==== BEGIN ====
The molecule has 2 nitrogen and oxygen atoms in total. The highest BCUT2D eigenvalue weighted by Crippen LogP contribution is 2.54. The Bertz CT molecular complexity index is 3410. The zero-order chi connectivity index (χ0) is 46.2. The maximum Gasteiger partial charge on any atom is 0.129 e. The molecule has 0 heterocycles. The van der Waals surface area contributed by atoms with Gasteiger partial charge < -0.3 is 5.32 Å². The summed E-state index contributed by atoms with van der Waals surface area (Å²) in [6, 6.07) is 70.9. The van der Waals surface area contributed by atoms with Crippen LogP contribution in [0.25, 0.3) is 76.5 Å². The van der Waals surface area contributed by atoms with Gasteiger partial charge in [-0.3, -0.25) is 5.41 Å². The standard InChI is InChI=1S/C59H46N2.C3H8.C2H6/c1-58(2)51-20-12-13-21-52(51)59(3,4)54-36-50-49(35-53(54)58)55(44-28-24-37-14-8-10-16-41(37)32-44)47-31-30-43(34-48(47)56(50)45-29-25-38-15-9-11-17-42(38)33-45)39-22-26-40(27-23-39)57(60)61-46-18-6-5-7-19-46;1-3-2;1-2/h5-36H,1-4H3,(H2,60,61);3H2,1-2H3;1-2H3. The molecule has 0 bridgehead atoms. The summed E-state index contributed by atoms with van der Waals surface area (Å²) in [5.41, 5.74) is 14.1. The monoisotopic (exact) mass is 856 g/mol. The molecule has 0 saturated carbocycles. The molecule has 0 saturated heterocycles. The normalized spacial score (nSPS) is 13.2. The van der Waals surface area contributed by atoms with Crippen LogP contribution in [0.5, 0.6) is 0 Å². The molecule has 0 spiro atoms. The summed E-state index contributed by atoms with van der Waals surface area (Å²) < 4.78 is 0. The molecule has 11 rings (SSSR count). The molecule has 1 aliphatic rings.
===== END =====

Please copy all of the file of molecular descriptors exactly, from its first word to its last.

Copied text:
The molecule has 2 nitrogen and oxygen atoms in total. The highest BCUT2D eigenvalue weighted by Crippen LogP contribution is 2.54. The Bertz CT molecular complexity index is 3410. The zero-order chi connectivity index (χ0) is 46.2. The maximum Gasteiger partial charge on any atom is 0.129 e. The molecule has 0 heterocycles. The van der Waals surface area contributed by atoms with Gasteiger partial charge < -0.3 is 5.32 Å². The summed E-state index contributed by atoms with van der Waals surface area (Å²) in [6, 6.07) is 70.9. The van der Waals surface area contributed by atoms with Crippen LogP contribution in [0.25, 0.3) is 76.5 Å². The van der Waals surface area contributed by atoms with Gasteiger partial charge in [-0.3, -0.25) is 5.41 Å². The standard InChI is InChI=1S/C59H46N2.C3H8.C2H6/c1-58(2)51-20-12-13-21-52(51)59(3,4)54-36-50-49(35-53(54)58)55(44-28-24-37-14-8-10-16-41(37)32-44)47-31-30-43(34-48(47)56(50)45-29-25-38-15-9-11-17-42(38)33-45)39-22-26-40(27-23-39)57(60)61-46-18-6-5-7-19-46;1-3-2;1-2/h5-36H,1-4H3,(H2,60,61);3H2,1-2H3;1-2H3. The molecule has 0 bridgehead atoms. The summed E-state index contributed by atoms with van der Waals surface area (Å²) in [5.41, 5.74) is 14.1. The monoisotopic (exact) mass is 856 g/mol. The molecule has 0 saturated carbocycles. The molecule has 0 saturated heterocycles. The normalized spacial score (nSPS) is 13.2. The van der Waals surface area contributed by atoms with Crippen LogP contribution in [0.5, 0.6) is 0 Å². The molecule has 0 spiro atoms. The summed E-state index contributed by atoms with van der Waals surface area (Å²) < 4.78 is 0. The molecule has 11 rings (SSSR count). The molecule has 1 aliphatic rings.